Einstein Pot Pori

At various times I like to take a look at how and where Albert Einstein is appearing in the news or media. It is an interesting snapshot of his enduring legacy and the continued interest in him and his scientific achievements.

 

In the past few weeks I have spotted and viewed the following. I’m sure there are many more and if you have seen any of interest, I’d be delighted for you to forward a link.

 

    1. In May, the World Science Festival held its annual festival. It featured this wonderful panel discussion hosted by Brian Greene entitled Reality beyond Einstein. It traversed the expanding universe, the Big Bang, inflation, dark energy, black holes, string theory and many more subjects, all of them arising from Einstein’s General Theory of relativity.
    2. Science Vine in The Guardian published “How do solar panels work?” It is a concise and easy to understand explanation of the science and technology behind sonar panels. As the article points out, Albert Einstein provided the real breakthrough for modern photovoltaic technology in 1905, when he described the nature of light and used this to explain the nature of the photoelectric effect. It is a concise explanation of how important Einstein is to solar energy and one of the possible answers to future energy needs and sustainable energy production.
    3. The Guardian also published an article “Five reasons we should celebrate Albert Einstein”, by the writer Steven Gimbel, who has recently published a new biography “Einstein: His Space and Times”. I particularly enjoyed his fifth reason – His meaning as a cultural symbol of modernity and his conclusion that Einstein “gives us pride in ourselves as individuals who can make a difference; we can revel in free thought, but there is no need in doing so to reject our shared humanity”.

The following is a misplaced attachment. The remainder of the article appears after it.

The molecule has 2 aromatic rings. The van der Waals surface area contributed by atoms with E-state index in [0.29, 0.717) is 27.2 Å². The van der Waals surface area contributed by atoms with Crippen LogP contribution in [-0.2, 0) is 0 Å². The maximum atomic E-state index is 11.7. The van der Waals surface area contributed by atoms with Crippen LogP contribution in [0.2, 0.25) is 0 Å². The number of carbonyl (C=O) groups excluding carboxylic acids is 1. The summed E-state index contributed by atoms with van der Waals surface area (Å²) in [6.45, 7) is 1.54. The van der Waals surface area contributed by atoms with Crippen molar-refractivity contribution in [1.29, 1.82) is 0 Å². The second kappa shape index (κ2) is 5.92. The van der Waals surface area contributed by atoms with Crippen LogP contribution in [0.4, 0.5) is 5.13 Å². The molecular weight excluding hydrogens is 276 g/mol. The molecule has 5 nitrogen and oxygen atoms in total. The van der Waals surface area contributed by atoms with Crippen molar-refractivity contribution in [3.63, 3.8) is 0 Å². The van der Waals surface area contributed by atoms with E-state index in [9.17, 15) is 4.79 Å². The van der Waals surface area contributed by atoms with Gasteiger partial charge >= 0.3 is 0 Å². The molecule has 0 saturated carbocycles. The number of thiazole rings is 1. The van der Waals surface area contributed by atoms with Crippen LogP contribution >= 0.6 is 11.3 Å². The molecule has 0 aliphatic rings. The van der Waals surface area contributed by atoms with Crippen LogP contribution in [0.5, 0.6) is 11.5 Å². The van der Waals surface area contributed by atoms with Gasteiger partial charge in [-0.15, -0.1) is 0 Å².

4. In the “All About History Annual Volume Einstein appears in the 50 Events that changed the World (1905 – the laws of physics rewritten) and 21 Discoveries that changed the World (E=mc2. The equation that rewrote physics). Neither articles are in depth and neither list is numbered, but they are interesting in how his discoveries are viewed as part of our history.
    5. And finally, from the Perimeter Institute for theoretical physics a talk by Jurgen Renn of the Max Plank Institute entitled “The genesis and renaissance of relativity”. I wonderful talk on Einstein’s discovery of the theory and its underpinning of all of our astrophysics and cosmology.

 

In some respects it is unsurprising that this year there is attention on Albert Einstein, it is, of course, the 100th anniversary of the publication of his General Theory of Relativity. However, it is inescapable to see the sheer range and breadth of the ways in which he continues to appear in our culture. Einstein continues to be the torch bearer and touchstone of the general public’s engagement with science and the way science shapes our technology and society.

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